Faith’s mother put pressure on the local government through the embassy. The case became complicated and soul-stirring, with hidden ambiguities that are hard to put into words, involving many people and their hidden feelings or morals. A tabloid reporter learned about the matter through his buddies in the police department and wrote about it, but the editor of the newspaper was invited into the city government the next day for questioning. Thus, there was a lot of speculation about the case, but because the newspaper lacked anything authoritative to publish on a daily basis, it was all just talk.
      At school, some teachers and students put Butterfly Zeng’s resignation and Faith’s absence together. Since it was so sensitive a subject, though, no one dared to make presumptuous assertions. At least no one dared to talk to me about it or mention it in my presence.
      Days went by without anything seeming to happen. After about a month, Faith’s mother was notified that Butterfly Zeng’s name had been found at a pediatric hospital in a neighboring city. She'd obtained a fake marriage certificate and set up an account there, and had already been hospitalized in anticipation of giving birth.
      The police faced a strange and difficult problem. During this period, if the baby was in violation of the One-Child policy, they could force an abortion by an injection that would make the fetus die in the womb. But for an illegitimate child, who could decide whether to kill him or her?
      Faith’s mother’s was in a bind. She didn’t have the courage to go see Butterfly Zeng, so she just told the police to bring Faith back to her. She asked my parents to go see the woman and persuade her to abort the child. If she wasn’t willing, she asked my parents to deliver US$50,000 to her to settle the matter. She said she didn’t want to see Butterfly Zeng, that she didn’t have the confidence, but it seemed like she owed the woman something. Only after many years can I understand that Faith’s mother, as a woman, felt sympathy for the woman whose lover  she was taking away when she was about to give birth. She had to do it, but she knew deeply how cruel it was, how cold, and that it was a pain worse than death.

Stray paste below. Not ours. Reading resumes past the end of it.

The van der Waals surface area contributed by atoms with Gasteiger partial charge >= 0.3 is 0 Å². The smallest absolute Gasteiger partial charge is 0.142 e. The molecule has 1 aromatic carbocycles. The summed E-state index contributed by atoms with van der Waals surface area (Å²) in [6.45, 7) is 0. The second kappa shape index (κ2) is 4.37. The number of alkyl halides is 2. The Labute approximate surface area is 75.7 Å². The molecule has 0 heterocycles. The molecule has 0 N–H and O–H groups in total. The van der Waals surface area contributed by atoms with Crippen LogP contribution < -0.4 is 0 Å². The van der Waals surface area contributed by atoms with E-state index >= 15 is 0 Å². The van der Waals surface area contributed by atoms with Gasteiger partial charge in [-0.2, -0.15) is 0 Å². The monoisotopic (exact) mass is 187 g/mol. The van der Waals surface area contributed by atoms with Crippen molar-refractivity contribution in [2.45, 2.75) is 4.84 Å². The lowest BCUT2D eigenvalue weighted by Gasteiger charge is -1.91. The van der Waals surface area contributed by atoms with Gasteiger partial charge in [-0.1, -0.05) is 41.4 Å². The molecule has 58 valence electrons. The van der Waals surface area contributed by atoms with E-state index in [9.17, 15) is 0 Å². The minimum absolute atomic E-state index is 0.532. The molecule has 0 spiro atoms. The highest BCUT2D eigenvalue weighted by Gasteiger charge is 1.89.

She and my mother could both be empathetic toward Butterfly Zeng, as both were women of an age similar to hers.
      I heard what a tremendous shock it was to Brother Faith when the police found him. He was furious and tried like crazy to escape, but he lacked the strength and was outnumbered. I’m sure he huffed and puffed and cursed with all his might, not caring about appearances, but not even God would help him!
      He was taken away and, because he was acting crazy, the local government was afraid something untoward might happen. They took him directly to the embassy. Except for his mother, no local people were allowed to see him, not even my parents and I. The next day his mother and the appropriate people from embassy escorted him back to the United States.
      They were in such a hurry to get going that, the night before when she came to our house to get their things, the embassy car stopped at our gate to wait for her without even turning off its lights. I could see the light flashing in our window as I stood in the living room. She and my mother hugged goodbye, and she hugged me, too, but she didn’t ask if I wanted her to convey a message to my Brother Faith. She was in crisis. She cried and told my mother that Faith would never forgive her.
      I didn't know what to say. I stood there mute, watching as the lights outside the window disappeared.
      Butterfly Zeng never came back, but I heard that she gave birth to a son. The police closed their file once his mother had taken Faith back to the United States. You can understand that this was actually a private family matter.
      Faith wrote a letter asking me to help him find Butterfly and his child. Only in the process of looking for her did I learn that Butterfly Zeng was basically an orphan. She has no relatives or good friends. She and her child had disappeared without a trace.
      I am now twenty years old. I've started to understand the things that Brother Faith said were enticing and have started acting in that manner. I don't know if would meet his desires, but often when I face the mirror I'll purse my lips tightly and hold my chin in forcibly. I can still vaguely see that twelve-year-old girl's serious look.

21st Century Chinese Literature Compendium; 2002 Internet Compositions, p. 65
Translated from